HAVANA TIMES – We have experienced tough times in our country, some more than others, but the Cuban people have always suffered countless shortages; it was only thanks to aid from the COMECON (Socialist bloc) that we were better off for a while, when everything was readily available and quite cheap on the whole.
The toughest time Cubans experienced was in the ‘90s, with the so-called Special Period, with blackouts lasting over half a day, without anything to eat, no transport whatsoever, etc; and things really did reach breaking point.
There are many stories from those trying days, which are best kept locked away in our memories. Yet the majority of Cubans faced and put up with that awful time, even in those conditions. Especially women who worked wonders in the kitchen so that their children were able to put something in their mouths at least once a day. If anyone deserves credit for that time in this country, it’s Cuban women. They knew how to overcome the toughest times with hard work, modesty and integrity.
However, over time and as things gradually got worse, the general population has lost some of human beings’ best values, and this continues today, even among families, friends and society as a whole. The president Diaz Canel recently voiced his concern in this regard at the last session of the National Assembly of People’s Power. Raul Castro also did this when it was his time in power. Today, you can hear remarks on the street by people who are worried about the situation.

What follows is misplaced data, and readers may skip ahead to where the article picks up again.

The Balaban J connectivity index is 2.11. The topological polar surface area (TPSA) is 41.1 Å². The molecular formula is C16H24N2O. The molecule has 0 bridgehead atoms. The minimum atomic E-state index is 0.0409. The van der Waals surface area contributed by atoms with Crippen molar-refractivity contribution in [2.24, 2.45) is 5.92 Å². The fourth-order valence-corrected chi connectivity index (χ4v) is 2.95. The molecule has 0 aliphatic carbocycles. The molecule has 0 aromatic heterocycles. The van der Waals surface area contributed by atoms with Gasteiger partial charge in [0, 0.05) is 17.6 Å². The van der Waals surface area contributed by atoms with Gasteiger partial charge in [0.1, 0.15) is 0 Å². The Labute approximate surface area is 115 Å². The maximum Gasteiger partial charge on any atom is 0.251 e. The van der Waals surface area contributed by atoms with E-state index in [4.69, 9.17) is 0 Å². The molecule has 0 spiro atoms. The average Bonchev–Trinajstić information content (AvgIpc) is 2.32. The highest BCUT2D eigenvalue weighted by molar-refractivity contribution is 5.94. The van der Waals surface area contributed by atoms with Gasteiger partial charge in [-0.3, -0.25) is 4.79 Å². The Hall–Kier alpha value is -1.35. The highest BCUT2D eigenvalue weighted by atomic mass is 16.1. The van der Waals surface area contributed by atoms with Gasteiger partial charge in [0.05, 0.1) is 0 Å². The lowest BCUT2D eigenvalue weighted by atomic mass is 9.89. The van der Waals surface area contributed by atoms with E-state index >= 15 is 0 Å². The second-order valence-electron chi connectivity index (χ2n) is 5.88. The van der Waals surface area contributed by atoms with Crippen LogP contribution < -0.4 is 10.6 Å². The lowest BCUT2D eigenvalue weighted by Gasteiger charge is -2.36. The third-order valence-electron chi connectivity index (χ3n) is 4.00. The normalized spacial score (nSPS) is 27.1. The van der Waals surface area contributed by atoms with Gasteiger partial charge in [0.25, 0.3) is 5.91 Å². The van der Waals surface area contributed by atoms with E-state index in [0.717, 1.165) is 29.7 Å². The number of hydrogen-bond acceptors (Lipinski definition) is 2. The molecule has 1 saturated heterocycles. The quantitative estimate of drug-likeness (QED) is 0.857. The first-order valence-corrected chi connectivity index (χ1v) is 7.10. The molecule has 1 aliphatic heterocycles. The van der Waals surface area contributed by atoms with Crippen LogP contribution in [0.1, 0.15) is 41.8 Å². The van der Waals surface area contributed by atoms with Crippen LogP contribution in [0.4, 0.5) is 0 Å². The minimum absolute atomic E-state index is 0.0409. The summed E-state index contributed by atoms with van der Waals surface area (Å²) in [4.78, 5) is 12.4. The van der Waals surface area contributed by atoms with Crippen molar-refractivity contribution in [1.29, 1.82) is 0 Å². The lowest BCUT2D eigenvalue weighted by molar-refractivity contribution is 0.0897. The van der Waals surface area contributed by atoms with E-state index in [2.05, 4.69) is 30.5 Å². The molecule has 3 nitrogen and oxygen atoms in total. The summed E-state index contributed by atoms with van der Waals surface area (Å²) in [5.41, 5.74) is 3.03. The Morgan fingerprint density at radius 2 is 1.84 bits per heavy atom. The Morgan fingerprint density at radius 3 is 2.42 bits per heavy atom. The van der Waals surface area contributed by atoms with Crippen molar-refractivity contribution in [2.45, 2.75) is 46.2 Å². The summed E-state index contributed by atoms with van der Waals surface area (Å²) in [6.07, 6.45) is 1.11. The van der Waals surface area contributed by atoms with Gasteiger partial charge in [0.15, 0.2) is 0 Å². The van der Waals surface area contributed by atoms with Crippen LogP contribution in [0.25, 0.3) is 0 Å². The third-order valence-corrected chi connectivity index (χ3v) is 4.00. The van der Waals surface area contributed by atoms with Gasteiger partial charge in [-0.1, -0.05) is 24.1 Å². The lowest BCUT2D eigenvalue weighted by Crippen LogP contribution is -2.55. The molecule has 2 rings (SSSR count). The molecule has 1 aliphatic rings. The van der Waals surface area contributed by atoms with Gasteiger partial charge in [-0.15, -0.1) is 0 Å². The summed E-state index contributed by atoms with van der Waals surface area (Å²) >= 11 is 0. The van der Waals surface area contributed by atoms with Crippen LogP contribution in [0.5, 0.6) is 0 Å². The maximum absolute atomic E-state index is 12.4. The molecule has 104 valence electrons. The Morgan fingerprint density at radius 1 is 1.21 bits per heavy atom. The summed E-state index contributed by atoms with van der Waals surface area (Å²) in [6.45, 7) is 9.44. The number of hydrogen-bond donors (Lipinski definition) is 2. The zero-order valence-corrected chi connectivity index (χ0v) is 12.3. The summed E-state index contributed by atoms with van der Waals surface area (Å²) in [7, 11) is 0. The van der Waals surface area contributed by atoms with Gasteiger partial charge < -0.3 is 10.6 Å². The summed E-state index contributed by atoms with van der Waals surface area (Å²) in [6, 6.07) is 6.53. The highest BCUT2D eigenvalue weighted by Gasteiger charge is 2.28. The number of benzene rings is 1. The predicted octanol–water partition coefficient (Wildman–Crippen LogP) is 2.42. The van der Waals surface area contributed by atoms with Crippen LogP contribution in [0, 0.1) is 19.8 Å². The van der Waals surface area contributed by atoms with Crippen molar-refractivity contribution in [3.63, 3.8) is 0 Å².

Just a few days ago, I bore witness to a horrible scene. I was crossing the Cathedral Plaza in Havana when I saw how a woman speaking to a very small girl. She pointed to a group of Spanish tourists and egged her on to ask them for some candy or money. The girl did exactly that, and yes, they even carried her and gave her a few things. Both the woman (I’m not sure if she was the child’s mother) and the girl were well-dressed and not at all skinny, you could tell that they weren’t in dire need of help.
I have seen similar cases around this area on other occasions and I wonder: where are these people’s values? And the values of people who send their children to hang around hotels and hunt down foreigners so they can “fall in love” with them, marry them, take them far away so they can receive the prize: a few miserable pesos or cheap trinkets.
What father or mother can sleep at night after teaching their child to beg, to prostitute themselves? Scenes like this one, unprincipled people like these, leave a great deal to be desired from a society which aspires to be a global reference of correctness and ethical values.
So, if we really want dignified Cubans and a dignified country, respected by others, we will have to fight to get rid of the miserly philosophy of getting godforsaken money no matter what the cost.
Ideology or race don’t matter, nor does a person’s sexual orientation or religion, we just need a society where people don’t become werewolves, but brothers and sisters instead. A society with ethical values and especially a sense of belonging, identity and inner light. Would that be possible? If we do manage to achieve this one day, then we can be happy and proud to call ourselves Cuban.